Trump’s other Executive Order is more insidious, somehow, than “doing a number” (his words) on Dodd-Frank. The President is planning on ordering the Labor Department to roll back the Obama administration’s “fiduciary rule,” which was supposed to take effect this April.
The rule would have required brokers and agents who manage retirement accounts to provide advice to their clients based on what would be best for the clients, rather than what’s suitable. This means that if a broker is considering two suitable investment vehicles for clients, but one makes him a fat commission and the other doesn’t but has slightly better prospects for the consumer, there’s nothing stopping him from pushing the client in the direction of the one that earns the commission. As long as they’re both “suitable.”
Trump officials have claimed the Obama-era rule they’re squelching doesn’t actually protect consumers, it limits choice. But, in the world of financial services, consumers are operating at such an informational disadvantage to their agents that this arrangement couldn’t possibly be better for consumers. Any non-financial professional who isn’t well-versed in the intricacies of internal fees, commissions, and product structure is bringing a knife to a gun fight. You cannot outsmart your bank. You cannot out-finance a person who thinks about finance all day. You cannot defeat LeBron James in a one-on-one basketball game. A person with the delusional self-confidence to believe the fiduciary rule screws them out of viable investment options is also probably the sort of person who thinks they can win all the carnival games, even the rigged ones.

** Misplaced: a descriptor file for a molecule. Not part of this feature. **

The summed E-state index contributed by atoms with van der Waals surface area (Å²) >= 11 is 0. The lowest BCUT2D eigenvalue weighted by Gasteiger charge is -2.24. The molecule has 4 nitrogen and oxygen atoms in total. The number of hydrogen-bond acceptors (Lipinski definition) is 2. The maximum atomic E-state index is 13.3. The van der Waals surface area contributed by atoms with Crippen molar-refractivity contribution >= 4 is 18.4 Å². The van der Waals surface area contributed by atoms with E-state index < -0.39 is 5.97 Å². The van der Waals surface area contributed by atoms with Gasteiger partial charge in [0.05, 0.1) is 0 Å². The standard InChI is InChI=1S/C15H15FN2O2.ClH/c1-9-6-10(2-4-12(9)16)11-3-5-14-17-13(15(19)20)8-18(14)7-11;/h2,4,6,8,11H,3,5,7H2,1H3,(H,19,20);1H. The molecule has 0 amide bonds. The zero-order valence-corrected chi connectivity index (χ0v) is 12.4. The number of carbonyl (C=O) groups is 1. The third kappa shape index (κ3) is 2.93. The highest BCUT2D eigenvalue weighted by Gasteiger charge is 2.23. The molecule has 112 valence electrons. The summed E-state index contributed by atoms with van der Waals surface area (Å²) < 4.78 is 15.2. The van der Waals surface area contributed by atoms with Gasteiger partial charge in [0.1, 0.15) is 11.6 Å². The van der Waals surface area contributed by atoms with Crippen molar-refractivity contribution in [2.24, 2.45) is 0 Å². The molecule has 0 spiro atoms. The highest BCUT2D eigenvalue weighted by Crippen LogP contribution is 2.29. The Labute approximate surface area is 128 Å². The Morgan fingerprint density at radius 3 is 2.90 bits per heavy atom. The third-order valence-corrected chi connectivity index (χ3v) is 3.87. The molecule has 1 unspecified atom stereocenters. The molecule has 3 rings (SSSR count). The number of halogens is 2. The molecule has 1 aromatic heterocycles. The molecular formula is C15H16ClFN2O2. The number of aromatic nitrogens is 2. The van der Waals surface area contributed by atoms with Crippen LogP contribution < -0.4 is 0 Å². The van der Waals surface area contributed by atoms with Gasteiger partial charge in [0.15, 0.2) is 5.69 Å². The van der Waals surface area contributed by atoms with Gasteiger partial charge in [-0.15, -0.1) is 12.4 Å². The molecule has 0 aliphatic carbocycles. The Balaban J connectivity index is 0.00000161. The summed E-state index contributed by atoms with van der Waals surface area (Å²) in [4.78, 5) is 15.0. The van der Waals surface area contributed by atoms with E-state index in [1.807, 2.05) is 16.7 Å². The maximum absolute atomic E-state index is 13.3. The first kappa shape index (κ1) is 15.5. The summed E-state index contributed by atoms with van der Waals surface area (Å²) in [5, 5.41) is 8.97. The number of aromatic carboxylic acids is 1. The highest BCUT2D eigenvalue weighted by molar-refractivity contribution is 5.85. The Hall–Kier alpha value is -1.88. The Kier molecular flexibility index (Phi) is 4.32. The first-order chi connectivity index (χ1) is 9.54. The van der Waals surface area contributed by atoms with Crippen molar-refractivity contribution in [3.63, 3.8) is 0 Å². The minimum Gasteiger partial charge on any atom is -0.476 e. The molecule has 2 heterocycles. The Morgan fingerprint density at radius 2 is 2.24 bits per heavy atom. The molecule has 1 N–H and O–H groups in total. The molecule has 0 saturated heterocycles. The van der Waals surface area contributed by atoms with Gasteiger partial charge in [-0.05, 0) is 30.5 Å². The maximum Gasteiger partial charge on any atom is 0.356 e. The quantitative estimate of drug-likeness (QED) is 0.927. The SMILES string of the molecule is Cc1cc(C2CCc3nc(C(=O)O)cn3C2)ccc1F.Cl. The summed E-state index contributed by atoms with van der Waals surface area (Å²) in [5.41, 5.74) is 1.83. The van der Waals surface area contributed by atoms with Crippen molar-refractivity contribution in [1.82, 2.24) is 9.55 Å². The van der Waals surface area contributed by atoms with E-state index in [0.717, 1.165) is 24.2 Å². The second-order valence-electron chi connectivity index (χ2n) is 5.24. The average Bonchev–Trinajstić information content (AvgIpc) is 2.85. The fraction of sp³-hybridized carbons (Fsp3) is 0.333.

With the number of people reaching retirement age growing by the year, these two moves by Team Trump are troubling signs of what might be to come. Thanks to the fact that many Americans who are now approaching retirement age entered adulthood when it was possible for young people to buy homes, many of them have spent decades passively amassing wealth as the value of their homes swelled. Their retirement accounts have more than recovered from the market troughs of 2008 and 2009. They’ve got more money than they’ve ever had, which means they’re more vulnerable to be fleeced than they’ve ever been.
Making it easier for banks to screw the public and financial advisors to screw their clients aren’t the promises that filled Trump rallies with truck-driving, g-droppin’ white folk from the middle of the country. But, then again, Trump’s words and actions have always been divergent, and his voters have always been willing to buy Trump’s man-of-the-people snake oil over facing his con-man reality.
Every time regulators have given them a chance, bankers and financial institutions have proven they’re not to be trusted to operate in the interest of the economy as a whole without sensible oversight. Why would this time be different?